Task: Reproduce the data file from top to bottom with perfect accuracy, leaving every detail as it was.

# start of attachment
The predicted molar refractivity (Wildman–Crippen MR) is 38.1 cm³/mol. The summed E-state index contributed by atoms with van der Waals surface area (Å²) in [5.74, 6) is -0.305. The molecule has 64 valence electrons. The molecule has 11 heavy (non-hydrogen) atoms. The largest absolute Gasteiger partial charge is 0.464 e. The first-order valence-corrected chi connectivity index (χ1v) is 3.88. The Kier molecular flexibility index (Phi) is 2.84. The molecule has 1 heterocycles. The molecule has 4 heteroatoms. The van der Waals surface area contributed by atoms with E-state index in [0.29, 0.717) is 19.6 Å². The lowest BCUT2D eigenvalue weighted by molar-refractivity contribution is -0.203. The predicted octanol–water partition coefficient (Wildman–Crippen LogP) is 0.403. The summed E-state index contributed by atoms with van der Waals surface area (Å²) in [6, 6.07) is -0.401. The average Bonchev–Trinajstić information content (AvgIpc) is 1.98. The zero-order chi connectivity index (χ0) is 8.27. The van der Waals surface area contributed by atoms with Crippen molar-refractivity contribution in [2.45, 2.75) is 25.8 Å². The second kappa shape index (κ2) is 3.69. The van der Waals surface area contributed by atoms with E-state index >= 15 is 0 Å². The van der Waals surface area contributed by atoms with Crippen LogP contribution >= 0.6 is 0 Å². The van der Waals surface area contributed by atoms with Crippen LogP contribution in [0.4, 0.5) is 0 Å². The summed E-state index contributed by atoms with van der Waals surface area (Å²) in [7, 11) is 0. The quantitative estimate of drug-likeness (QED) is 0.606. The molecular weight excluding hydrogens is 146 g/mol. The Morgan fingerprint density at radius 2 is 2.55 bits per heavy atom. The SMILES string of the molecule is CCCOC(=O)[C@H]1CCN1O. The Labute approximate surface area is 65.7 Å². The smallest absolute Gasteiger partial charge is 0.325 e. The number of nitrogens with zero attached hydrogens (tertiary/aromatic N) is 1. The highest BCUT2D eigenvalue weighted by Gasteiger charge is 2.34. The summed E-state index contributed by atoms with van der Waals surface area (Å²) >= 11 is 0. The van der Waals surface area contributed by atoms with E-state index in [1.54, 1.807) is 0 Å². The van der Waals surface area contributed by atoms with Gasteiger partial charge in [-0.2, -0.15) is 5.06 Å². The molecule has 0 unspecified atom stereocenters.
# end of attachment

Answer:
The predicted molar refractivity (Wildman–Crippen MR) is 38.1 cm³/mol. The summed E-state index contributed by atoms with van der Waals surface area (Å²) in [5.74, 6) is -0.305. The molecule has 64 valence electrons. The molecule has 11 heavy (non-hydrogen) atoms. The largest absolute Gasteiger partial charge is 0.464 e. The first-order valence-corrected chi connectivity index (χ1v) is 3.88. The Kier molecular flexibility index (Phi) is 2.84. The molecule has 1 heterocycles. The molecule has 4 heteroatoms. The van der Waals surface area contributed by atoms with E-state index in [0.29, 0.717) is 19.6 Å². The lowest BCUT2D eigenvalue weighted by molar-refractivity contribution is -0.203. The predicted octanol–water partition coefficient (Wildman–Crippen LogP) is 0.403. The summed E-state index contributed by atoms with van der Waals surface area (Å²) in [6, 6.07) is -0.401. The average Bonchev–Trinajstić information content (AvgIpc) is 1.98. The zero-order chi connectivity index (χ0) is 8.27. The van der Waals surface area contributed by atoms with Crippen molar-refractivity contribution in [2.45, 2.75) is 25.8 Å². The second kappa shape index (κ2) is 3.69. The van der Waals surface area contributed by atoms with E-state index >= 15 is 0 Å². The van der Waals surface area contributed by atoms with Crippen LogP contribution >= 0.6 is 0 Å². The van der Waals surface area contributed by atoms with Crippen LogP contribution in [0.4, 0.5) is 0 Å². The summed E-state index contributed by atoms with van der Waals surface area (Å²) in [7, 11) is 0. The quantitative estimate of drug-likeness (QED) is 0.606. The molecular weight excluding hydrogens is 146 g/mol. The Morgan fingerprint density at radius 2 is 2.55 bits per heavy atom. The SMILES string of the molecule is CCCOC(=O)[C@H]1CCN1O. The Labute approximate surface area is 65.7 Å². The smallest absolute Gasteiger partial charge is 0.325 e. The number of nitrogens with zero attached hydrogens (tertiary/aromatic N) is 1. The highest BCUT2D eigenvalue weighted by Gasteiger charge is 2.34. The summed E-state index contributed by atoms with van der Waals surface area (Å²) >= 11 is 0. The van der Waals surface area contributed by atoms with E-state index in [1.54, 1.807) is 0 Å². The van der Waals surface area contributed by atoms with Gasteiger partial charge in [-0.2, -0.15) is 5.06 Å². The molecule has 0 unspecified atom stereocenters.